FDA backs new emergency contraceptive


Women in the U.S. will soon have two emergency contraceptive pills -- the already existing Plan B and now ellaOne.

"Both of them prevent pregnancy by preventing ovulation. No ovulation no pregnancy," Director of Contraceptive Health at Stanford Dr. Paul Blumenthal said.

Blumenthal says ellaOne is different than Plan B in that it can be used up to five days after unprotected sex, while Plan B must be used within 72 hours.

"In a situation where you have unprotected intercourse on the Friday night of a holiday weekend, this would give you a little extra comfort zone to get to a pharmacy to get this medication," Blumenthal said.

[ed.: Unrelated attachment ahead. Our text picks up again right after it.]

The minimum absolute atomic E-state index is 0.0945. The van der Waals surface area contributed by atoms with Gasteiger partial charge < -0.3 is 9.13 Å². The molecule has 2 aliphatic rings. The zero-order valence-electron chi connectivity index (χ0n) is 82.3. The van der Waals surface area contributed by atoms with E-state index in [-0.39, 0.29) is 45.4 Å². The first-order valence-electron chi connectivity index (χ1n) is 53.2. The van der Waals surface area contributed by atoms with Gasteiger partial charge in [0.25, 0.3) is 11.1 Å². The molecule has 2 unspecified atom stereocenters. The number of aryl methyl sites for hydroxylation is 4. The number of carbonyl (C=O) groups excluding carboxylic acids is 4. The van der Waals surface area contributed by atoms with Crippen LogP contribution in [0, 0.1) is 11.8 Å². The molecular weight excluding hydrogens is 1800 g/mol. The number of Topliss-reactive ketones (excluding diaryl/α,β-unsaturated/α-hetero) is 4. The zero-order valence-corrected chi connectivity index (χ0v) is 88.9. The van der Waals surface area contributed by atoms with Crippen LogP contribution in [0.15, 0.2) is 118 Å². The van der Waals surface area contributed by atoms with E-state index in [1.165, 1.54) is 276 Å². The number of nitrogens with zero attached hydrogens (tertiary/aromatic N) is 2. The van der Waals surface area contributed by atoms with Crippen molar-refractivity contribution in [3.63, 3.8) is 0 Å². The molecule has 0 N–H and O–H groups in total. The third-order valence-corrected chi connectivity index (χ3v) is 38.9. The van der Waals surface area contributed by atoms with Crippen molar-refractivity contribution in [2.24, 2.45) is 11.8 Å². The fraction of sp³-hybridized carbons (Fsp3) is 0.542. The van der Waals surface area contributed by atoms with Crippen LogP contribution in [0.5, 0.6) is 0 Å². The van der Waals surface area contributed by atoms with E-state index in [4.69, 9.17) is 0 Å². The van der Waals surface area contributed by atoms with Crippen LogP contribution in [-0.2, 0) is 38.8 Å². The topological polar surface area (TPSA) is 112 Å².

The pill will only be sold with a prescription, but ellaOne is controversial.

Ray Dennehy teaches medical ethics at USF. He believes like many contraceptives, the new pill will encourage women to have more sex and by doing so he worries women will expose themselves to more sexually transmitted diseases.

"It was responsible for a lot of the change in attitude toward sex. Two years ago, the Centers for Disease Control released a study which begins with the quote 'at least one out for four teenage girls in America has an STD,'" he said.

Last week an FDA panel reported the new pill was safe with no harmful side effects. Today it is sold in 22 countries in Europe.

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